“We often talk about AGOA and the successes and failures. The blame is for these failures is often put on Africans when it’s mutual. Manufacturers in Africa are not able to keep up with the people who buy here,” Simpkins said.

“Why in the world are we concentrating on taking these little countries and matching their producers with Walmart or JCPenny? Some of the producers can do it, but for the most part, that’s not going to happen.”

Methods for success

Aggregating small and independent retailers with small-scale producers, he said, could be an effective alternative.

Another panelist, Witney Schneidman, Senior International Advisor for Africa, Covington & Burling LLP, said that once African leaders meet with the Obama administration at the U.S.-Africa Leaders Summit later this year in August, ministries need to outline new AGOA strategies.

“Not only will each country develop an AGOA strategy, but the month or two after the summit, they’ll be posted on ministry trade websites and so we can literally see what’s going on,” he said.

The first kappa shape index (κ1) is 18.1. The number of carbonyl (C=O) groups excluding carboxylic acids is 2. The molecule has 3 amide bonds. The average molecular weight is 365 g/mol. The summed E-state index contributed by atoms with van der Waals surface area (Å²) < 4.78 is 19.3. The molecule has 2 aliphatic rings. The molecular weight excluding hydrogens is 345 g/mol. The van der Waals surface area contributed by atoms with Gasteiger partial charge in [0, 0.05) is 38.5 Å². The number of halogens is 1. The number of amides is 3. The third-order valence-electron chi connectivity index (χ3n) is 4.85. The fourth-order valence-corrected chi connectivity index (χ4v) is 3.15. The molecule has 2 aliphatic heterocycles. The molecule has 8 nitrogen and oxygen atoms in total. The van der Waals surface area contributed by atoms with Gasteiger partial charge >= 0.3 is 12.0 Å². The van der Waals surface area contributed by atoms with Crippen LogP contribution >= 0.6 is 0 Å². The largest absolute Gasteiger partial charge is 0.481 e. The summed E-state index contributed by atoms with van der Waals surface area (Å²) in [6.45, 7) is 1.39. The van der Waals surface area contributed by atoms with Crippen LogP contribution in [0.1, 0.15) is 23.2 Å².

In addition, political coups should not determine the eligibility of a country’s participation in AGOA, Schneidman offered.

When you’re in you’re in

“When there’s a coup, you’re out of AGOA. I think we need to take a good hard look at that. Madagascar’s a perfect example,” he continued.

“They’ve been involved in this political crisis for four years. As a result, they’ve not been in AGOA, but who’s the big loser in that? The big loser is the 2,000 women who’ve been working in those factories and those plants. Their jobs are gone and America’s not investing.”

The concept of committing to the extension of AGOA circles back to congress Stephen Lamar, executive VP of American Apparel & Footwear Association said.

Although the deadline is next fall, a conducive congressional calendar and grouping of AGOA supporters has to be in motion now in order to impact a favorable decision. Long-term extensions and reviewing the benefits of AGOA, Lamar believes, must be taken into consideration long before setbacks become make-or-break issues.